Figure 4: Best fitted distributions for (a) initial speed, (b) merging speed, and (c) merging position for different clusters.
5.4. Analysis of Merging Durations and Gap Acceptance Based on Clustering Results

To further investigate the heterogeneity in different clusters, a comprehensive analysis of the merging durations and gap acceptance is given in this section. Figure 3 provides the cumulative curves of merging durations and gap acceptance parameters. The basic statics are provided in Table 4. One can observe from Table 4 and Figure 5 that cluster 2 has the largest mean value of merging duration and cluster 1 has the second largest value. The merging duration seems to be similar for clusters 3 and 4, both of which are smaller than that of clusters 1 and 2. One can also observe that the accepted gaps, lead gaps, and lag gaps have similar trends in statics and shapes. Clusters 1 and 4 have bigger mean values of three parameters than clusters 2 and 3, indicating that the traffic conditions of clusters 1 and 4 are better than those of clusters 2 and 3. Besides, the mean and median values of accepted lag gaps are much larger than accepted lead gaps in clusters 2 and 4. However they are similar in clusters 1 and 4.

Table 4: Basic statistics of merging duration and gap acceptance for different clusters.
Figure 5: Cumulative distributions of (a) merging position (m), (b) merging speed (m/s), and (c) merging duration (s) for different clusters.

To statistically investigate if there are significant differences in the median values of merging durations and gap acceptance between different clusters, two-sample Mann–Whitney Tests are carried out. The obtained values are given in Table 5 and the significance level is set as 0.1

Table 5: Mann–Whitney test results between different clusters.

From Table 5, one can find that the median values of merging durations of clusters 1 and 2 are significantly different from those of clusters 3 and 4. It indicates that the merging durations of drivers that merge late (cluster 3 and cluster 4) are significantly shorter than those of drivers merge early (cluster 1 and cluster 2). Previous study has claimed that the merging durations are decreasing with the increase of speed [1]. Although the merging speeds of cluster 2 and cluster 4 are much higher than those of cluster 1 and cluster 4, there are no significant differences between clusters 1 and 2 and between clusters 3 and 4. The Early Merging Drivers might be better prepared for merging before they enter the auxiliary lane, become more patient, and use more time to finish the merging maneuvers, while the long travelling distance might urge the Late Merging Drivers to finish the merging maneuvers as soon as possible even at low speeds.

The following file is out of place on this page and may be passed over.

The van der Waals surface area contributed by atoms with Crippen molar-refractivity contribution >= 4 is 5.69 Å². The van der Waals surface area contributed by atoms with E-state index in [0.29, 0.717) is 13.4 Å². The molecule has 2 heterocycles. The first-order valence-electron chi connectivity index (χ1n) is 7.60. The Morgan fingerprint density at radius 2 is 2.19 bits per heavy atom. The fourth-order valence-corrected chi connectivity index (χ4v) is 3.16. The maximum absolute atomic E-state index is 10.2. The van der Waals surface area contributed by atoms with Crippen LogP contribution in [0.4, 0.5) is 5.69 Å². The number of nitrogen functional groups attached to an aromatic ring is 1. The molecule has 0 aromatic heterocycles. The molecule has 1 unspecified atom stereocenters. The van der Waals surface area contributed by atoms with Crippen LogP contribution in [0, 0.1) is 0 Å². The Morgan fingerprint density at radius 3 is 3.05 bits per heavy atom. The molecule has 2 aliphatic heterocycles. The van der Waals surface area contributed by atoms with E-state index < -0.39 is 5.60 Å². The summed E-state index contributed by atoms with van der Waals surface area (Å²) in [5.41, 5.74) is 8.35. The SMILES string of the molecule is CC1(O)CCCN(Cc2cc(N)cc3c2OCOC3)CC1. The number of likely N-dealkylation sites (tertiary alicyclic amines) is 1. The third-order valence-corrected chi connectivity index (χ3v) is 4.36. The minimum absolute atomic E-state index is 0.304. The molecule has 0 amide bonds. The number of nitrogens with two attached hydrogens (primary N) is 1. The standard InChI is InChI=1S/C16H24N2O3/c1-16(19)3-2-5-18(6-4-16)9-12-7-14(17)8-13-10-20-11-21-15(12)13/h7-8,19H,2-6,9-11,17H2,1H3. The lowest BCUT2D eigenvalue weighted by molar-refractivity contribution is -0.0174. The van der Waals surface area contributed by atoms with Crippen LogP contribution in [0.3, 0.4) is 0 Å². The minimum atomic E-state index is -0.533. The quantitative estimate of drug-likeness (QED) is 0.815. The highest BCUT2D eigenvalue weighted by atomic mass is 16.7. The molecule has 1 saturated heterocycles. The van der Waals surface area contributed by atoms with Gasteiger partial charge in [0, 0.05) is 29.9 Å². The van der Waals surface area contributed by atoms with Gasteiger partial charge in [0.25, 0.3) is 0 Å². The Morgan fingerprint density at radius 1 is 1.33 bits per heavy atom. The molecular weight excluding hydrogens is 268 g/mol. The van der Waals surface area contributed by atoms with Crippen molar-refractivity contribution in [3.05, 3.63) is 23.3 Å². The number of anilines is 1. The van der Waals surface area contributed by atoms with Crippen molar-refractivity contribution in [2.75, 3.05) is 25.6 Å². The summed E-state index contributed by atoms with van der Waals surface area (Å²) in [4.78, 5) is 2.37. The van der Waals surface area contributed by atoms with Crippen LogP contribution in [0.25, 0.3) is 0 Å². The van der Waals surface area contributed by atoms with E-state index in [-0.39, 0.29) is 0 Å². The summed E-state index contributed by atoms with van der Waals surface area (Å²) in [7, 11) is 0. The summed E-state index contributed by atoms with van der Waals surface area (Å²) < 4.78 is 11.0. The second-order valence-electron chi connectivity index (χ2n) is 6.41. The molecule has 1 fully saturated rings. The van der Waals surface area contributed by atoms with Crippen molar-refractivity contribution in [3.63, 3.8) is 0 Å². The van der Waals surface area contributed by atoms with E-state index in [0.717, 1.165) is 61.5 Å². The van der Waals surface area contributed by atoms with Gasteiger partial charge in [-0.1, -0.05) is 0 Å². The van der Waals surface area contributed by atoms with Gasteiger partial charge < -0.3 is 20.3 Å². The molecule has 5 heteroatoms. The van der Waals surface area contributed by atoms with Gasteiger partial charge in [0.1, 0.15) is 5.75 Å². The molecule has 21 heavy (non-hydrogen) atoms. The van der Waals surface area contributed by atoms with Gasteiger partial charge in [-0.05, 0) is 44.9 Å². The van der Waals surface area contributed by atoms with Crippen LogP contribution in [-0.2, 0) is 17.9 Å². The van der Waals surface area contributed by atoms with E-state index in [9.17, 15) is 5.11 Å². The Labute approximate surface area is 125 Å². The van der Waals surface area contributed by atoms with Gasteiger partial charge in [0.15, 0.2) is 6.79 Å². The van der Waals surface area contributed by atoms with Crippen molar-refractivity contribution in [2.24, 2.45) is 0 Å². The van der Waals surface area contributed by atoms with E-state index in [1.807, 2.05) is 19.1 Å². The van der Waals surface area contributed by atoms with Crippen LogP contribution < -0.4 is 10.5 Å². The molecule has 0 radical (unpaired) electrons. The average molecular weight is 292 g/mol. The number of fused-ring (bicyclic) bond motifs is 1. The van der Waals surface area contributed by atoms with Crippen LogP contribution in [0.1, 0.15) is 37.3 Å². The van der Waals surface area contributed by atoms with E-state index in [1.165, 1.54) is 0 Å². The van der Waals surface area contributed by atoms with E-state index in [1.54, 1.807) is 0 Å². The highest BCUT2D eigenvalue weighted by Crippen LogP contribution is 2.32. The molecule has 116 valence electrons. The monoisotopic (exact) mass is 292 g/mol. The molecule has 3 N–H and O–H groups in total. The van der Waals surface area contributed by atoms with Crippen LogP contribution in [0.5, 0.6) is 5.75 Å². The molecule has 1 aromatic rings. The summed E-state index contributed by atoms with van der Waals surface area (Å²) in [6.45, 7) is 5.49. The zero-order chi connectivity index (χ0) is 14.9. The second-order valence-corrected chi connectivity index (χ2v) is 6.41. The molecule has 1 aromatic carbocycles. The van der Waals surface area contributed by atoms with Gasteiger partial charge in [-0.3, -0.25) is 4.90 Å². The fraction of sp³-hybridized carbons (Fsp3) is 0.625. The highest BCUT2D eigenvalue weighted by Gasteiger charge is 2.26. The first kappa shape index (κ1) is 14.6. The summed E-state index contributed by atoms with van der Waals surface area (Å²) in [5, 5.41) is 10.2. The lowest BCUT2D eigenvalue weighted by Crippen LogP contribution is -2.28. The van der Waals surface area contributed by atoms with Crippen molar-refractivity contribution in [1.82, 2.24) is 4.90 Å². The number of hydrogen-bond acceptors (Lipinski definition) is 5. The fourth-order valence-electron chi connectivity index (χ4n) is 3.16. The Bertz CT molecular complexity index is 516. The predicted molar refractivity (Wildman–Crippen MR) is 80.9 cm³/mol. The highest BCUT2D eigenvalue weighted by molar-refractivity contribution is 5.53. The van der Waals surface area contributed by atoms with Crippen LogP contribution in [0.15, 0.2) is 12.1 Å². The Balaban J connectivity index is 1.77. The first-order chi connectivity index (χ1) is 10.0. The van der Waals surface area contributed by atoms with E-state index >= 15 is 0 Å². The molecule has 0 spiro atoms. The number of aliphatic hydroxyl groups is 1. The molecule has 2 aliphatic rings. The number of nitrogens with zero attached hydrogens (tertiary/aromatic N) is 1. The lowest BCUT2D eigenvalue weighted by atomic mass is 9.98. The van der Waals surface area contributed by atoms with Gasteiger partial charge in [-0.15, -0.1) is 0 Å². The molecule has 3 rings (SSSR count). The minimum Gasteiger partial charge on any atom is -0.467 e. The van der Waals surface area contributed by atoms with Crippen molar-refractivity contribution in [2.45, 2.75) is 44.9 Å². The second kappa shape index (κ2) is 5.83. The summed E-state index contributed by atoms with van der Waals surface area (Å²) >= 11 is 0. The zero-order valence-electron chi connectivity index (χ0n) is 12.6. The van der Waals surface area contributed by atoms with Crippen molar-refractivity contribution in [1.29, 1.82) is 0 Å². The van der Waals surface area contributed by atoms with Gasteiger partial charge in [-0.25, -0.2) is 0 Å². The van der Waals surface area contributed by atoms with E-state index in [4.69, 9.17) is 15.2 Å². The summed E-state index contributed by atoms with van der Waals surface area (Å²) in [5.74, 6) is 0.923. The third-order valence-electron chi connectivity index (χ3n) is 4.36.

The hypothesis tests of accepted gaps, accepted lead, and accepted lag gaps have the same results at 90% level. There are no significant differences in the gap acceptance parameters between clusters 1 and 4 and between clusters 2 and 3. However, the accepted gaps and accepted lead and lag gaps of clusters 1 and 4 are significantly larger than those of clusters 2 and 3, indicating that the traffic conditions of clusters 2 and 3 are more congested than those of clusters 1 and 4.

To check if the accepted lag gaps are larger than accepted lead gaps, a Mann–Whitney Test between accepted lead gaps and lag gaps in different clusters is also carried out. Table 6 shows the obtained values. One can find that the median values of accepted lag gaps are significantly larger than accepted lead gaps in clusters 2 and 3 and there are no significant differences between the median values of accepted lead gaps and lag gaps in clusters 1 and 4. It means merging drivers are more sensitive to lag gaps than lead gaps under congestion.

Table 6: Mann–Whitney test results between accepted lead gaps and lag gaps.

The data of merging durations and gap acceptance parameters for different clusters are also used to find the best corresponding fitting distributions using EasyFit 5.4 [48]. 7 distributions (Normal, Log-normal, Student’s , Logistic, Log-Logistic, Gamma, and Weibull) are considered for each sample and the Kolmogorov-Smirnov test is used to select the best fitted distribution. Table 7 shows best fitted distributions and corresponding Test statistics, critical values, and the corresponding values. The probability distributions of each parameters for different clusters are provided in Figure 6.